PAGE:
- Emily C.
- Feb 14, 2017
It was a cold Saturday morning when I dragged my luggage through the snow to meet the coach bus that would be carrying myself and 37 other Western students to New Orleans. I had signed up to participate in Western’s Alternative Spring Break program (ASB) and would be spending reading week volunteering with Habitat for Humanity rebuilding homes for families still recovering from the impacts of Hurricane Katrina.
Twenty-two long hours later we arrived in New Orleans and quickly set off to go explore the French Quarter. New Orleans’ famous downtown was unlike anything I had seen before. The streets were filled with musicians, antique shops, and bars, all engulfed in the rich fragrance of creole cuisine. I spent the morning admiring the architecture and vibrant colours as I drifted in and out of voodoo shops and ice cream parlours. In the afternoon, all the volunteers gathered together to explore the Hurricane Katrina exhibit in The Presbytère museum and learn more about the conditions leading up to the hurricane and the destruction it caused. Being reminded of the impact the hurricane had and continues to have on the city greatly increased my anticipation for the work we would be doing in the upcoming days. Afterwards we attended a jazz concert at Preservation Hall. As we sat on wooden benches captivated by the musicians, we were immersed in the vivacious musical history of the city. This one of a kind experience was a great introduction to the city and allowed myself and the other students to develop a true appreciation for the unique New Orleans culture.
The following morning we travelled to the Lower Ninth Ward to begin our volunteer work. This community suffered the most damage from Hurricane Katrina and has yet to fully recover. Myself and a few other students were assigned the responsibility of restoring the appearance of a small garden marking the entrance to the Lower Ninth Ward. We spent the morning removing weeds, putting down mulch, and collecting garbage. As we worked we were constantly greeted by encouraging cheers and honking from residents passing by. Their enthusiastic appreciation made the seemingly mundane task of gardening that much more substantial and rewarding.
Later in the afternoon we all went on a bus tour of the Lower Ninth Ward guided by a local resident, Mr. Henry Erwin. As we drove through the streets, it was striking to see the contrast between the slow rehabilitation of this community compared to the completely restored French Quarter. Mr. Erwin explained how the Lower Ninth Ward had received only a fraction of the funding granted to the more touristy and affluent neighbourhoods and consequently remained vastly underdeveloped. It was disheartening to see the prominent inequalities within the various New Orleans communities, however I appreciated the opportunity to do my part in helping with the reconstruction.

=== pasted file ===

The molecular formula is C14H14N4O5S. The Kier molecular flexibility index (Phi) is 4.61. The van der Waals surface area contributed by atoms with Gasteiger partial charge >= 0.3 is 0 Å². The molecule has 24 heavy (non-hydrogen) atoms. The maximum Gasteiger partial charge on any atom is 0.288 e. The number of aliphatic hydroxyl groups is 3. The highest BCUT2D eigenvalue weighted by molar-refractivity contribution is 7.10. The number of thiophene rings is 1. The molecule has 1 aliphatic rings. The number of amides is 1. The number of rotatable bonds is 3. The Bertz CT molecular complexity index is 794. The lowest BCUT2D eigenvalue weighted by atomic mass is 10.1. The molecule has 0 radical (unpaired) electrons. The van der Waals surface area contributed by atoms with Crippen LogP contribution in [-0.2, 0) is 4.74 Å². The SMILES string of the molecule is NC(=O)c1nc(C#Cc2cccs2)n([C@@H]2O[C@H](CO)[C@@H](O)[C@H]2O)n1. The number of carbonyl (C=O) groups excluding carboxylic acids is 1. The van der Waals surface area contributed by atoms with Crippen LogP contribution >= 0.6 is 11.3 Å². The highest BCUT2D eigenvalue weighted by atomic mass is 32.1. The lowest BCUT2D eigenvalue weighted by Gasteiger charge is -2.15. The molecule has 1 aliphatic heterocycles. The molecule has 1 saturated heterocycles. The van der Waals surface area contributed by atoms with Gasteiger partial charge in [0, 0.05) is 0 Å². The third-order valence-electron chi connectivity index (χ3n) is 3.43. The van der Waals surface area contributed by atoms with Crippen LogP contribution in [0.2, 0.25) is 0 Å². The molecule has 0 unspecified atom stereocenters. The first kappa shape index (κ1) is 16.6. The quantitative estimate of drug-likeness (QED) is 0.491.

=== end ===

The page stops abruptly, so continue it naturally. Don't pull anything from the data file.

For the remainder of the week we worked on a Habitat for Humanity construction site in the Lower Ninth Ward. Under the direction of a Habitat for Humanity volunteer we helped to rebuild a home for a woman named Rose whose home was destroyed by Hurricane Katrina. Our week was consumed by installing paneling to the side of Rose’s house and painting both the interior and exterior. Throughout the week Rose would stop by to see the progress and aid in the construction. It was such a unique opportunity to be able to speak with Rose and have her share her story. Despite being displaced and estranged from her family for many years, Rose had such a positive and upbeat attitude. She was ecstatic to move into her new home with her fiancée in a few weeks and constantly showed her great appreciation for all the volunteers who helped to make this happen. It was such a rewarding and meaningful experience to see firsthand how our volunteer work would contribute to changing Rose’s life.
Looking back on my first year, I am so glad to have participated in the Alternative Spring Break program. I left New Orleans with a greater appreciation for jazz music, 37 new friends, and a broadened mindset about the suffering and loss still present in Louisiana. I would encourage all students to participate in ASB if given the opportunity and have the same memorable experience as I did.